Outside of hydroponics, soil is everything when it comes to gardening. It can determine how healthy your plants are and what plants will thrive – and which will meet their demise, no matter how much you coddle them. And while it’s possible to create “ideal” soil for raised beds and planters, often there’s not much you can do to change what soil type you have in your in-ground beds. By knowing what soil type you have, you’ll be able to condition your existing soil to make it easier to work with and select the right plants for your garden.
Table of Contents
- 0.1 What Is Soil?
- 0.2 What Makes One Soil Different From Another?
- 1 6 Different Types Of Soil
- 2 How to Determine What Soil Type You Have?
- 3 Different Types Of Soil Commonly Used in the Garden
- 4 Frequently Asked Questions
What Is Soil?
Soil is not just dirt. It’s a mix of minerals, organic materials made of dead and living organisms, air, and water. This mixture supports life by allowing plants to grow, holding and purifying water, and providing a habitat for organisms to live.
What Makes One Soil Different From Another?
Just like soil is not just dirt, there are many types of soil. Five factors cause these differences:
Precipitation breaks down minerals and salts while moving them out of the soil. Temperature determines what plants and organisms can live in the soil.
Animals and microorganisms decompose organic material into organic matter, which feeds plants and absorbs water. All three can affect the size and shape of soil particles, which affects soil structure. For example, earthworms tunnel and increase soil permeability and aeration.
Topography affects erosion, the depth of soil, and drainage. For example, soil on a slope will be more shallow, have more erosion, and not be as fertile as soil on a flat surface.
The minerals in soil come from bigger rocks, like bedrock or rocks swept up and deposited by glaciers. Different rocks will have different minerals in different amounts and in different particle sizes. The type and amount of minerals will influence color, pH, and nutrient availability.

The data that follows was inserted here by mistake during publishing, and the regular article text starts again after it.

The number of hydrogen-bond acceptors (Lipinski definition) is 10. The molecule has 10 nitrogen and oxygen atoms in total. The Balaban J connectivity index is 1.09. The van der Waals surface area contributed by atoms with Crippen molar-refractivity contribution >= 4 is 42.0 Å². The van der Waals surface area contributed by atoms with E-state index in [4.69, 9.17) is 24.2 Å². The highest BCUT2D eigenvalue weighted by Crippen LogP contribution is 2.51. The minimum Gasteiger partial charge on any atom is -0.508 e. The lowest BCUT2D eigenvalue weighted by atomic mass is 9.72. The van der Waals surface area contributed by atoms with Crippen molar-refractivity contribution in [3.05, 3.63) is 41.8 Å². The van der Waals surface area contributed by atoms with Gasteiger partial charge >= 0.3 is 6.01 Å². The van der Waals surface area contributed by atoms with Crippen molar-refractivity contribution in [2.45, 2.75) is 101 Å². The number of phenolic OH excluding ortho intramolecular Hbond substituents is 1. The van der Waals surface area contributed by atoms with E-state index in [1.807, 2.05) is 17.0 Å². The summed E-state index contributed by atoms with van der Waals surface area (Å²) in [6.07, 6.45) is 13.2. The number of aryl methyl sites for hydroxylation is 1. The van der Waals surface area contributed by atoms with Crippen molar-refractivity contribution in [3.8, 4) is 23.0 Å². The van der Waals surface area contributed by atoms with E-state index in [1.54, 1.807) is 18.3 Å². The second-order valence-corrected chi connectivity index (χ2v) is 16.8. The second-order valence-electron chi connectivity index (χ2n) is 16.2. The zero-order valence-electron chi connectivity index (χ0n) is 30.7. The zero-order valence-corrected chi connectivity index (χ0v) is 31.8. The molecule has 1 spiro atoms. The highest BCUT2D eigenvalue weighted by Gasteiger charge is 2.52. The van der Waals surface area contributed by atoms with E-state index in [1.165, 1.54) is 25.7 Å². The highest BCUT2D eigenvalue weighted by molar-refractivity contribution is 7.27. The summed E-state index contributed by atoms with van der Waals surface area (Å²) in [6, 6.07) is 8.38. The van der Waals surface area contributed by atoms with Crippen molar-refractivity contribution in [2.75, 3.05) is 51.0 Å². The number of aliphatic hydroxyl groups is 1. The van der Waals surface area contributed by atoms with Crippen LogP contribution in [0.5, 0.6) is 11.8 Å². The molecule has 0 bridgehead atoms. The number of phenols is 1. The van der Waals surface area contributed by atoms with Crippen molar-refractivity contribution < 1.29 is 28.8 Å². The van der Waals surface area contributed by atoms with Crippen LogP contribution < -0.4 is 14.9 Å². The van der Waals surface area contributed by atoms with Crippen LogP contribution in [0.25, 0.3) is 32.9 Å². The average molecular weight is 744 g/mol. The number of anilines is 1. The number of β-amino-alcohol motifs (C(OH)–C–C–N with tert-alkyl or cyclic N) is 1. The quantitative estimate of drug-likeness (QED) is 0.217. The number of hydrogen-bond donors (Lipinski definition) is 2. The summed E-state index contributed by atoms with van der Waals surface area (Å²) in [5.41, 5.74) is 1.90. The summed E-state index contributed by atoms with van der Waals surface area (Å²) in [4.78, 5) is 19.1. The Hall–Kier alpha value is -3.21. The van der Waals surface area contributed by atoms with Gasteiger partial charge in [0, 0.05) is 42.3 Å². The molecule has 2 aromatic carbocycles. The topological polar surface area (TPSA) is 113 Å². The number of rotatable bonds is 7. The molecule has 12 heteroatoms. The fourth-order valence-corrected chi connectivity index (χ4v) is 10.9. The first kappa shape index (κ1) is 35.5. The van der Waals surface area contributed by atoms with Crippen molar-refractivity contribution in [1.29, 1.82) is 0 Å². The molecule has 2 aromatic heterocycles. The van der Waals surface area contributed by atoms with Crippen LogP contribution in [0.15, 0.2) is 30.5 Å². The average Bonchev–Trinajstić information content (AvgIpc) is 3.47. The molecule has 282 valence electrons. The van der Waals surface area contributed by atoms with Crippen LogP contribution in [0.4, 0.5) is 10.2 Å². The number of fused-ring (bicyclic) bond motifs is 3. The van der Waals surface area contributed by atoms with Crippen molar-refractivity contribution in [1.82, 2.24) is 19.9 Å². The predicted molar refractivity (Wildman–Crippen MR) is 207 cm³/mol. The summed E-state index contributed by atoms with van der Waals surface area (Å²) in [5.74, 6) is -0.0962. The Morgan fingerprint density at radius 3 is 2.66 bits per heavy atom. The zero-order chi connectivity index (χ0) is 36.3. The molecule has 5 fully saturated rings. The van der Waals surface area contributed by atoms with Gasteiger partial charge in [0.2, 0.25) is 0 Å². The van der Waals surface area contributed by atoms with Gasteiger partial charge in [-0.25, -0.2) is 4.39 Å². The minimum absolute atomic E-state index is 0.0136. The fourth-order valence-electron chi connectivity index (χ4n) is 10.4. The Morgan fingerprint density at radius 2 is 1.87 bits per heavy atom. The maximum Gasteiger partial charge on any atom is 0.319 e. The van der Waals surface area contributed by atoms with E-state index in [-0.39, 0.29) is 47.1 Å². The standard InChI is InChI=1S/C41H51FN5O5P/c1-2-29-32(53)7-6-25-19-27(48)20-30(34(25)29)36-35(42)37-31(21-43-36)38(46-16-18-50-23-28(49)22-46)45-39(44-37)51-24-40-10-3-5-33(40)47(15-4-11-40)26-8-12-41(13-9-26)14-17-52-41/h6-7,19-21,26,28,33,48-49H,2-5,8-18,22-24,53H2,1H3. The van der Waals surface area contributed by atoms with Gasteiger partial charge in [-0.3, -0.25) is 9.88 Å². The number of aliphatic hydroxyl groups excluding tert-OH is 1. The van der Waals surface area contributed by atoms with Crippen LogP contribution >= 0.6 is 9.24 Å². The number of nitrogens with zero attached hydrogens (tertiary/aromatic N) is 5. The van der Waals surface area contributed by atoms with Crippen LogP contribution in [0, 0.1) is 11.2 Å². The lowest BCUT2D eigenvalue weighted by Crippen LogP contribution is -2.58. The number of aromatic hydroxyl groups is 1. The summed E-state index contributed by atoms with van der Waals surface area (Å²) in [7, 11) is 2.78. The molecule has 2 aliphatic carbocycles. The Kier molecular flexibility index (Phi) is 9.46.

Soil is technically a renewable resource, but it can take thousands of years to form (like bedrock breaking down into mineral particles kind of long). Younger soils will be more shallow and less fertile than older soils. Soils that have been heavily farmed without conscientiously managing soil health will be little more than dirt while soil that’s been pasture for years will have higher fertility.
6 Different Types Of Soil
1. Loam Soil
Loam soil is an even mix of sand, silt, and clay, with the ideal combination being 40% sand, 40% silt, and 20% clay. By mixing them together, each component lends the soil their advantages while lessening the impact of their disadvantages. Sand improves drainage while the clay and silt improve nutrients and water absorption. It’s easily cultivated and light enough for roots to spread easily.
Any gardener can tell you this is the most perfect soil to grow in, and if you have it, you’re very lucky indeed. While the ideal combination is 40/40/20, you can still have loam with different percentages. These different mixes will have names like clay loam, sandy clay loam, sandy loam, silt loam, or silty clay loam.
To care for your loam soil:
- Amend with compost at least once a year, or whenever you turn beds over (especially if you have a heavy production of vegetables or flowers). As time goes on, organic matter breaks down into nutrients taken up by plants, and it needs to be restored.
- Avoid tilling and use no-dig techniques when possible. Tilling disrupts the soil ecology and releases stored nitrogen, which would be better off feeding your plants.
- Use cover crops between growing seasons for annual garden beds to help enrich your soils while controlling erosion.